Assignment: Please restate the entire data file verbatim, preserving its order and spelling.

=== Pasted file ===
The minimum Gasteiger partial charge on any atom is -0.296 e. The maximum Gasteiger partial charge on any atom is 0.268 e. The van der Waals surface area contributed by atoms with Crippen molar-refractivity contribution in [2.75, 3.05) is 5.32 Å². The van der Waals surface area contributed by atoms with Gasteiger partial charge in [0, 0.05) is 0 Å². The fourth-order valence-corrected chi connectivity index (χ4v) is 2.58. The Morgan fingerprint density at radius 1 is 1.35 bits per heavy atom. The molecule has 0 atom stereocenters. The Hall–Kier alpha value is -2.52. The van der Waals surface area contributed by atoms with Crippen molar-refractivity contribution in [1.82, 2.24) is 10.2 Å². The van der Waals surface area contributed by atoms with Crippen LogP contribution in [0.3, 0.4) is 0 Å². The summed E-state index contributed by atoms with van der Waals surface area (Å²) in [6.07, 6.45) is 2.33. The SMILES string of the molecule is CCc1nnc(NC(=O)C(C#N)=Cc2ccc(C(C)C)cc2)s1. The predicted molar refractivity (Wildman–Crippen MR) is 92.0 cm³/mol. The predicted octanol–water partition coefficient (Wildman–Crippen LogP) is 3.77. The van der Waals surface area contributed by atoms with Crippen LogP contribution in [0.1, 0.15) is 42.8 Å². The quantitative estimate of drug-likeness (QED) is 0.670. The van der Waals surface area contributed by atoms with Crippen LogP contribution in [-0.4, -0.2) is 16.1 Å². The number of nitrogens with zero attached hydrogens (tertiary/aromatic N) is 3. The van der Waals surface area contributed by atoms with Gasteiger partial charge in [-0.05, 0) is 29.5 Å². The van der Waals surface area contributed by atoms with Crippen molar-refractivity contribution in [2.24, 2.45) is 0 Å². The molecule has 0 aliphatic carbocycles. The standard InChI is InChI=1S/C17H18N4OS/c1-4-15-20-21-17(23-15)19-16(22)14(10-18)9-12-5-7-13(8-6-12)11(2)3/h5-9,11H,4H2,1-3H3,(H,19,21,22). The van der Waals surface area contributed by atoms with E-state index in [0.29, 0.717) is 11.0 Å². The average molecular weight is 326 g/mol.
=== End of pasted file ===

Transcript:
The minimum Gasteiger partial charge on any atom is -0.296 e. The maximum Gasteiger partial charge on any atom is 0.268 e. The van der Waals surface area contributed by atoms with Crippen molar-refractivity contribution in [2.75, 3.05) is 5.32 Å². The van der Waals surface area contributed by atoms with Gasteiger partial charge in [0, 0.05) is 0 Å². The fourth-order valence-corrected chi connectivity index (χ4v) is 2.58. The Morgan fingerprint density at radius 1 is 1.35 bits per heavy atom. The molecule has 0 atom stereocenters. The Hall–Kier alpha value is -2.52. The van der Waals surface area contributed by atoms with Crippen molar-refractivity contribution in [1.82, 2.24) is 10.2 Å². The van der Waals surface area contributed by atoms with Crippen LogP contribution in [0.3, 0.4) is 0 Å². The summed E-state index contributed by atoms with van der Waals surface area (Å²) in [6.07, 6.45) is 2.33. The SMILES string of the molecule is CCc1nnc(NC(=O)C(C#N)=Cc2ccc(C(C)C)cc2)s1. The predicted molar refractivity (Wildman–Crippen MR) is 92.0 cm³/mol. The predicted octanol–water partition coefficient (Wildman–Crippen LogP) is 3.77. The van der Waals surface area contributed by atoms with Crippen LogP contribution in [0.1, 0.15) is 42.8 Å². The quantitative estimate of drug-likeness (QED) is 0.670. The van der Waals surface area contributed by atoms with Crippen LogP contribution in [-0.4, -0.2) is 16.1 Å². The number of nitrogens with zero attached hydrogens (tertiary/aromatic N) is 3. The van der Waals surface area contributed by atoms with Gasteiger partial charge in [-0.05, 0) is 29.5 Å². The van der Waals surface area contributed by atoms with Crippen molar-refractivity contribution in [2.24, 2.45) is 0 Å². The molecule has 0 aliphatic carbocycles. The standard InChI is InChI=1S/C17H18N4OS/c1-4-15-20-21-17(23-15)19-16(22)14(10-18)9-12-5-7-13(8-6-12)11(2)3/h5-9,11H,4H2,1-3H3,(H,19,21,22). The van der Waals surface area contributed by atoms with E-state index in [0.29, 0.717) is 11.0 Å². The average molecular weight is 326 g/mol.